But only 39% approve of how he is handling unemployment, and just 36% approve of the way he is handling the economy, not surprising when more than eight in 10 think the economy is in poor shape.
Opinion on Obama’s economic track record is mixed, however. While fewer than one in 10 (9%) think his policies have made the economy better, about four in 10 (39%) credit them with preventing the economy from being even worse than it is today. On the other side, 37% say Obama has made economic conditions worse. Fifteen percent think his policies have had no effect.
Overall, 55% now say they disapprove of how he is handling his job as president. That’s one point higher than the 54% disapproval rating he routinely hit in polls taken in July and August. Forty-three percent now say they approve of how Obama is handling his job overall. That is not an all-time low for him; he hit 42% a year ago. Six in 10 say Obama has fallen short of their expectations.
Perhaps most surprising, though, is the extent to which this job approval dive is starting to show up in places that one would think to be pro-Obama. In New York’s Ninth Congressional District, for example, which a Republican won yesterday for the first time since Warren Harding was a candidate for President, President Obama’s job approval number was down to 43% in a recent poll, which would explain why neither the President nor anyone connected with the Administration was brought in to campaign for the Democratic candidate. In a recent poll in New Jersey, which hasn’t gone Republican in a Presidential election since 1988, the President’s approval/disapproval numbers were at 52/44. In Pennsylvania. which many pundits believe is a must-win state for the Democrats in 2012, the President’s job approval in two recent polls from Franklin & Marshall College and Muhlenberg are at 34% and 35% respectively. Things aren’t much better in another delegate rich state, Florida where the Presidents job approval number is at 37%. The President is even having trouble in California, which has been something of a sold blue state for the past twenty years:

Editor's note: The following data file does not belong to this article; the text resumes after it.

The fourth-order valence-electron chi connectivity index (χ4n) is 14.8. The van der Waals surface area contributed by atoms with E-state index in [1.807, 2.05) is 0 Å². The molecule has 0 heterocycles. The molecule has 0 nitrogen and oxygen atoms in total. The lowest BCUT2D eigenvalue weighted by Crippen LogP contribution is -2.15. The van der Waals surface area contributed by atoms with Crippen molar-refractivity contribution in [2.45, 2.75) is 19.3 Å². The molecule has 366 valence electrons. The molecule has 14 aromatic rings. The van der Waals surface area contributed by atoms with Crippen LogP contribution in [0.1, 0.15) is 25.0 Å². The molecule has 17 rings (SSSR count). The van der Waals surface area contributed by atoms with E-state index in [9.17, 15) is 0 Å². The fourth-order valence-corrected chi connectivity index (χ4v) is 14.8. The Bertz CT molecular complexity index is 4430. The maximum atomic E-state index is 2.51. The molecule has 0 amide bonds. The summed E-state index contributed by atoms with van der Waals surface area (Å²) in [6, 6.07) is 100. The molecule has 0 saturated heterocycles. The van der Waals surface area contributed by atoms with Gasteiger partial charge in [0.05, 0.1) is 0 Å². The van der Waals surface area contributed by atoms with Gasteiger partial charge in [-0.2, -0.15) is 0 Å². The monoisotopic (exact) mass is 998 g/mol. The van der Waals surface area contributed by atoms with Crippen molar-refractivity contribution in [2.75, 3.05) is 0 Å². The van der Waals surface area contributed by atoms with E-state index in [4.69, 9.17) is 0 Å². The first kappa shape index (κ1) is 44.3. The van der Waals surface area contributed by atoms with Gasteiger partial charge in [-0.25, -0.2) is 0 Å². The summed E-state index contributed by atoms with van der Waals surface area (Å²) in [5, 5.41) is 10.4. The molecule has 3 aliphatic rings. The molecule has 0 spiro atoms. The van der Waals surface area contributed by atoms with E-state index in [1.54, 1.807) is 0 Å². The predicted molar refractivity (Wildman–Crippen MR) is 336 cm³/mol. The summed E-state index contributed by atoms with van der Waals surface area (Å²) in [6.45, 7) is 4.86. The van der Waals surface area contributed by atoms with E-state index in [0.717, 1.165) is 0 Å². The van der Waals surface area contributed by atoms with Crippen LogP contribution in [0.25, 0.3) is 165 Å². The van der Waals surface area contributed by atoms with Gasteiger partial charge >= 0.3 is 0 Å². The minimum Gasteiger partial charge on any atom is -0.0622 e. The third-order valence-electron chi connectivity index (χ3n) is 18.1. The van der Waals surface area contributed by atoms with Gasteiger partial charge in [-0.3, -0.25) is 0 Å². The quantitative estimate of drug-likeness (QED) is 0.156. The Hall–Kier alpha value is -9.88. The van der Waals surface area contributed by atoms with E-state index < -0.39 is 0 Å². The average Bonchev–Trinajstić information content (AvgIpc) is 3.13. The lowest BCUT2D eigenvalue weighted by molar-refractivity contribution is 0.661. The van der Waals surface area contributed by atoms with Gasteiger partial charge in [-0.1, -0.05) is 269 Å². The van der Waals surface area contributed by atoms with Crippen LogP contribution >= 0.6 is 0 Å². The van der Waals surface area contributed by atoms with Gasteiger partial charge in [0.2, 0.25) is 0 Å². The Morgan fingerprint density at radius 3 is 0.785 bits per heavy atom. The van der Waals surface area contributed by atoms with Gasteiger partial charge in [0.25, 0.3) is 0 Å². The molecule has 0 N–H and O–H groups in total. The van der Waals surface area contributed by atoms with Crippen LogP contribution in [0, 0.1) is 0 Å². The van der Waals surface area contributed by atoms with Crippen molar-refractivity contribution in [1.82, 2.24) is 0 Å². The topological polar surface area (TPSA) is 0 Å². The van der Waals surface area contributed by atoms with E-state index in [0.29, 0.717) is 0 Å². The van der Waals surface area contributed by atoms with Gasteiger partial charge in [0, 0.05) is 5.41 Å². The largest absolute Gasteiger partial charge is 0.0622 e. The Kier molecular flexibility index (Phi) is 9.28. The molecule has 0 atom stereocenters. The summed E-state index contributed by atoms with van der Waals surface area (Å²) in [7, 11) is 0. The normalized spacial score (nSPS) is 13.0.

Concern about the economy has pushed President Barack Obama’s approval rating below 50 percent in California, a state assumed to be an easy win for him in next year’s presidential election.
Obama carried California in the 2008 election but Field Poll findings released on Wednesday show he is having trouble in the most populous U.S. state, where most disapprove of his handling of the economy and just 46 percent of registered voters now support his performance as president.
It is the first time since Obama took office that his approval rating has slipped below 50 percent in the poll, which
showed an 8 percentage point decline since June.
The percentage of California voters disinclined to re-elect Obama was 44 percent — compared with 40 percent in June and March — while 49 percent are inclined to vote for him next year, unchanged from June and March.
“Most would consider this a reliably blue (Democratic) state and if he’s having problems here it’s fairly ominous for his standing in the rest of the nation,” said Mark DiCamillo, director of the Field Poll.
The poll showed 54 percent of California voters disapprove of how Obama is handling the economy, compared with 40 percent who approve and 6 percent with no opinion.
Now Obama is likely to still come out on top in state’s like California and New Jersey (Pennsylvania is another matter, and a state that will be heavily contested), but if he’s having trouble in these Democratic strongholds, then he’s going to be having more trouble in states like Virginia, North Carolina, and Nevada, which is where the 2012 election may well end up being decided. In any case, though, the only thing the President’s jobs plan push seems to be doing is energizing his supports. While that’s important, it’s not going to be enough to pull him over the finish line in 2012.